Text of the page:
The Aisle Seat - Movie Reviews by Mike McGranaghan
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THE AISLE SEAT - by Mike McGranaghan


Photo: Vince Bucci/Getty Images

I will not be the only person writing a tribute to Roger Ebert. There will be dozens of them. This is a testament to his enormous influence. An entire generation of film critics exists because of the example he set. I'm one of them. In recent years, Roger fought a valiant battle against cancer of the thyroid and salivary gland. Though it all, he maintained his dignity, speaking openly and honestly about his struggles while still maintaining a busy workload. He loved movies so much that not even severe illness could stop him from writing about them. Today, that illness claimed his life.

I first saw Roger with Gene Siskel on their PBS television show “Sneak Previews.” I was about ten or so, and it was a revelation. Two guys, sitting in a theater balcony, talking passionately about movies. They made being a film critic seem like the coolest job in the world – which it is. It made me want to do that job. I followed the duo through the various incarnations of their show until the day it ended. I devoured Ebert's books, regularly visited his website, and watched him every time he made an appearance on a talk show. As my own career as a film critic progressed, I repeatedly looked to him as an inspiration. While I knew I would never come close to achieving his brilliance as a writer – or his success as one – his example made me want to devote myself to the pursuit of discussing cinema.

Although we never met, Roger was also a phenomenal teacher. So much of what I've learned about the world of film criticism came from him. Through his shows and writings, Roger taught me that the colorization of old movies was bad, and that letterboxing of movies on video was good. He taught me that the MPAA rating system is screwed up and requires fixing. He taught me that quality independent films are in need of unwavering vocal support. He taught me the ethics of reviewing a piece of art someone had labored on for months or even years. He taught me to like what I like, and to never apologize for it. Perhaps most importantly, he taught me to have a generosity of spirit about films, by which I mean approaching every movie hoping to have a good time, even if on the surface it seems like something I wouldn't like. Movies have the power to surprise, and it's wonderful when they do. If one turns out to be bad, it can always be taken to task later on.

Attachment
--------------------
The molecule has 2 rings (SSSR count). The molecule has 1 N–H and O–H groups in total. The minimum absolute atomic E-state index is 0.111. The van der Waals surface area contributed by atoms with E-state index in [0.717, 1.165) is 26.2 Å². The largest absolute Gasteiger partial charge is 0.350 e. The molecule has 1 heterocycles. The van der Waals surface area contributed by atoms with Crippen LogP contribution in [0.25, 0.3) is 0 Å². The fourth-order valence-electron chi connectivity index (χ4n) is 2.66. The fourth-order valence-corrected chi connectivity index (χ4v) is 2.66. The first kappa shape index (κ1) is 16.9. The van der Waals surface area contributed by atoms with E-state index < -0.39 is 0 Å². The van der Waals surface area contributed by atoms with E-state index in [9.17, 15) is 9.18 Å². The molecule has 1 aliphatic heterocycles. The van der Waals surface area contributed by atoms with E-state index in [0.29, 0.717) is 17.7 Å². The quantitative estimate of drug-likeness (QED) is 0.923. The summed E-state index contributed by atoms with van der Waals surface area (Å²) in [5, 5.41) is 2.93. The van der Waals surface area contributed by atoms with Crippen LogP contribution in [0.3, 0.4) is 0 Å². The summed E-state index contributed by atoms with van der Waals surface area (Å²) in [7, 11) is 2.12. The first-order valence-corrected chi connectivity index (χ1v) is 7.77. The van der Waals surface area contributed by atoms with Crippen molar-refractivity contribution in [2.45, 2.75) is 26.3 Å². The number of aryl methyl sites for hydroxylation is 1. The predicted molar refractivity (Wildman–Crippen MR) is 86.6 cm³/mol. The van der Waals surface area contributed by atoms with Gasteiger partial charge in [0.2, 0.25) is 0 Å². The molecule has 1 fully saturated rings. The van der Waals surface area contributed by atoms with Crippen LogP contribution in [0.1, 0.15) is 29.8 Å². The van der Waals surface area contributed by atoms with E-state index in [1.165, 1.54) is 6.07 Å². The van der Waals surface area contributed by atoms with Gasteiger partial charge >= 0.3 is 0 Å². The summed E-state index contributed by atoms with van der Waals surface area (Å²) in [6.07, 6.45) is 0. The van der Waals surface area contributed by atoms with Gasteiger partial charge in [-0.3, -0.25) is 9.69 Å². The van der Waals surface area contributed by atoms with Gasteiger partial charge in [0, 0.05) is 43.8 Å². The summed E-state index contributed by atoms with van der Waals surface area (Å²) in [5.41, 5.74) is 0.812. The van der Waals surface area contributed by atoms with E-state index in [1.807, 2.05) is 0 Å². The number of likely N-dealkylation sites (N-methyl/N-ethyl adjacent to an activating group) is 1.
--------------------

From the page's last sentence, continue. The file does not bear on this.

Roger was just as extraordinary a person as he was a critic. During his illness, he never lost his sense of humor. He also fought his cancer with the same passion with which he reviewed movies. When he lost his jaw during surgery, rendering him unable to speak, he refused to back away from the public eye. There was no vanity in him. I found that just as inspiring as his career. Every person's life has its share of adversity; Roger was proof that you can come through it with grace.

I owe an enormous debt of gratitude to Roger. I will miss his views on the new movies opening every week. I regret that I was never able to meet him, to tell him about the ways in which he influenced me. Then again, I don't think I needed to. He knew that he had influenced so many young critics. The internet is filled with writers who do what they do because of him. We will carry on his legacy.

As the news of Roger's death broke, I was asked to give an interview to a local radio station. The first question asked was how I felt upon hearing of his passing. My intention was to say “I feel shocked and devastated,” but I actually began to say, “I feel terrified” before catching myself halfway through the final word. Truth be told, I am terrified of a film culture without Roger Ebert. His work meant so much, and it was invaluable to the cinematic discourse. The world of movies has lost a singular, wise, compassionate, and utterly irreplaceable voice.

Rest in piece, Roger. And thank you, thank you, thank you.

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